I've felt for a long time that every serious news organization and blog should have a river associated with their publication. The river would include the news sources that the publication "reads" -- to give their readers a sense of the community they both belong to and the community they define.
For example, a blog about a town would include a river of all the bloggers who are active in that town. This is a vital resource for the editorial people who write for the pub, but it also gives access to everyone. The readers get to read all the news sources, and the news sources get to read each other. Very quickly, probably instantaneously, all these different boxes, sources, readers, reporters merge into one, because truthfully it's more like that every day. The imaginary line that separates a columnist from a voter from a mayor is more or less non-existent, in a day when mayors have blogs, and citizens become mayors.
This is the world envisioned by at least some of the founders of the United States. That the people would form the government, and that the press would cover everything, without regard to status. The tendency of cliques and ladders to form would be counteracted by new entrants in all the fields, and lower barriers to entry. This is what democratization of media looks like. It's why I put my collection of rivers on a site called Media Hackers. Because that's what all this is doing, hacking media, and turning it into something new, given the new realities of the technology we now use to publish and to read.
Rivers are revolutionary because they are flat. The ideal level playing field. I read NakedJen and Doc Searls along with the New York Times and whitehouse.gov. And Jon Chait, David Frum, Felix Salmon and Matt Taibbi. I love them all because they send me fresh ideas that get me thinking. And I love that I can share all that with you, the lovely people who read my humble blog.
The river on Scripting News home page is a collection of feeds that I read to be inspired and to keep informed. They reflect my interests, which is appropriate because it is my blog. It helps you know who influences me, and I'm always open to adding more feeds to my river.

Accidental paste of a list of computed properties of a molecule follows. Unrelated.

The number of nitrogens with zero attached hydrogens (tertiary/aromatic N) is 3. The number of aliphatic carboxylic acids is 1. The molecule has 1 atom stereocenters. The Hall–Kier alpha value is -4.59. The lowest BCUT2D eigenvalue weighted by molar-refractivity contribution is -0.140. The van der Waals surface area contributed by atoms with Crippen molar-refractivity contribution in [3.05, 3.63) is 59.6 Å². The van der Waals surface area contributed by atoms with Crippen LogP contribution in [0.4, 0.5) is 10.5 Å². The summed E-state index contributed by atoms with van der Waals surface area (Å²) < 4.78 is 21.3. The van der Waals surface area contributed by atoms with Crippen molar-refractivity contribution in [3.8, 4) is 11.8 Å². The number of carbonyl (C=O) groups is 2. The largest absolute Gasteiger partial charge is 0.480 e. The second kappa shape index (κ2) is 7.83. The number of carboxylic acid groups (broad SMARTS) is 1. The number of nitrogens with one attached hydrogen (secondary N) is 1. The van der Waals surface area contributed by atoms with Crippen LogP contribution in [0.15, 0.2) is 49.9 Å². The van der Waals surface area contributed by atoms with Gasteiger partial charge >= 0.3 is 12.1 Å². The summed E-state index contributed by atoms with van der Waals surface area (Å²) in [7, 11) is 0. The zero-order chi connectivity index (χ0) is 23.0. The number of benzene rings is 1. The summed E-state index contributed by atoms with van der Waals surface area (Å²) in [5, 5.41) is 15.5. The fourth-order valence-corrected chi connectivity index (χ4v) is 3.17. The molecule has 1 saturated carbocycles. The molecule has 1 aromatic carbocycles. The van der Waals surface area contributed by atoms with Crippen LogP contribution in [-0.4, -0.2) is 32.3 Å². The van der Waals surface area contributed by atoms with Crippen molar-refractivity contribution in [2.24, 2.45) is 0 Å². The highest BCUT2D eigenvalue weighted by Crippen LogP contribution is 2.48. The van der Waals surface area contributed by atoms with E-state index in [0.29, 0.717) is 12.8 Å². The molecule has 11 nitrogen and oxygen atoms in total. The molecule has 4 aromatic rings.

My feeling is that if you read my blog you should also read my river.
I think the more innovative sites should get on board right away. I have pitched FastCompany and Wired on doing this. Technology Review at MIT has written glowingly of the idea of rivers of news, how about putting one together for your community? BerkeleySide, why not put a river of Berkeley bloggers on your site?
I am available to help any serious publication get started. We have the software, and the interest. And the community of users gathered around my site, ever-more-active, are zealots when it comes to spreading the gospel! :-)
With the prominent River tab, I would imagine folks will begin reading your river more and seeing that RT (just like I just did). From the prompt when I hit the RT link, it looks like it's tied in with your Linkblog software. I'm wondering if there is a way for non-Linkblog users to use your RT to post to their own linkblog...like Twitter, just for an example ;)?
An excellent addition to scripting.com!
As a companion to the No Agenda Podcast I have a river that is a community river. Listeners (who we call producers) can add their own personal feeds, or feeds they like as sources for the content of the show.
About 80% of each episode's content is derived from these sources in one way or another.
I already use a tabbed layout for each episode's shownotes, I never thought to add the river as well.
I'm attemptig to do this here
As you can see, once the river tab loads, it screws up all the other tab formatting
Any chance of an opml file that contains the source of scripting.com?
That would be very helpful in understanding how to build this type of layout/interface